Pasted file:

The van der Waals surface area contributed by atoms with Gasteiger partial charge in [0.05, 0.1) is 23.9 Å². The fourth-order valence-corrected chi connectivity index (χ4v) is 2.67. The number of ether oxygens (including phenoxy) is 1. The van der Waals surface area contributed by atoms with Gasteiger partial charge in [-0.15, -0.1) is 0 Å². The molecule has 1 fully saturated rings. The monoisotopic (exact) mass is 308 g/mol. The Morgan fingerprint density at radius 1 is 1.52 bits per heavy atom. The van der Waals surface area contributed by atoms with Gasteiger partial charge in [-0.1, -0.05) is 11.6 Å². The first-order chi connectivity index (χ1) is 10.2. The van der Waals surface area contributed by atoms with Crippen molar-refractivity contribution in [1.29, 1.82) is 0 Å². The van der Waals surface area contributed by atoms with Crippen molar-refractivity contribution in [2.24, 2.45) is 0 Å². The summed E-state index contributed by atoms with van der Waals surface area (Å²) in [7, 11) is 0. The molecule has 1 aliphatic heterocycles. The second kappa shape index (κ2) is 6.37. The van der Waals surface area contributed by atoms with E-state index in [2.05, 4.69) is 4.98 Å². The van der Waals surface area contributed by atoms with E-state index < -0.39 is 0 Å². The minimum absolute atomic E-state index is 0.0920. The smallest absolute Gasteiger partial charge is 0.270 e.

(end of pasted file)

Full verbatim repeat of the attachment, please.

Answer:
The van der Waals surface area contributed by atoms with Gasteiger partial charge in [0.05, 0.1) is 23.9 Å². The fourth-order valence-corrected chi connectivity index (χ4v) is 2.67. The number of ether oxygens (including phenoxy) is 1. The van der Waals surface area contributed by atoms with Gasteiger partial charge in [-0.15, -0.1) is 0 Å². The molecule has 1 fully saturated rings. The monoisotopic (exact) mass is 308 g/mol. The Morgan fingerprint density at radius 1 is 1.52 bits per heavy atom. The van der Waals surface area contributed by atoms with Gasteiger partial charge in [-0.1, -0.05) is 11.6 Å². The first-order chi connectivity index (χ1) is 10.2. The van der Waals surface area contributed by atoms with Crippen molar-refractivity contribution in [1.29, 1.82) is 0 Å². The van der Waals surface area contributed by atoms with Crippen molar-refractivity contribution in [2.24, 2.45) is 0 Å². The summed E-state index contributed by atoms with van der Waals surface area (Å²) in [7, 11) is 0. The molecule has 1 aliphatic heterocycles. The second kappa shape index (κ2) is 6.37. The van der Waals surface area contributed by atoms with E-state index in [2.05, 4.69) is 4.98 Å². The van der Waals surface area contributed by atoms with E-state index < -0.39 is 0 Å². The minimum absolute atomic E-state index is 0.0920. The smallest absolute Gasteiger partial charge is 0.270 e.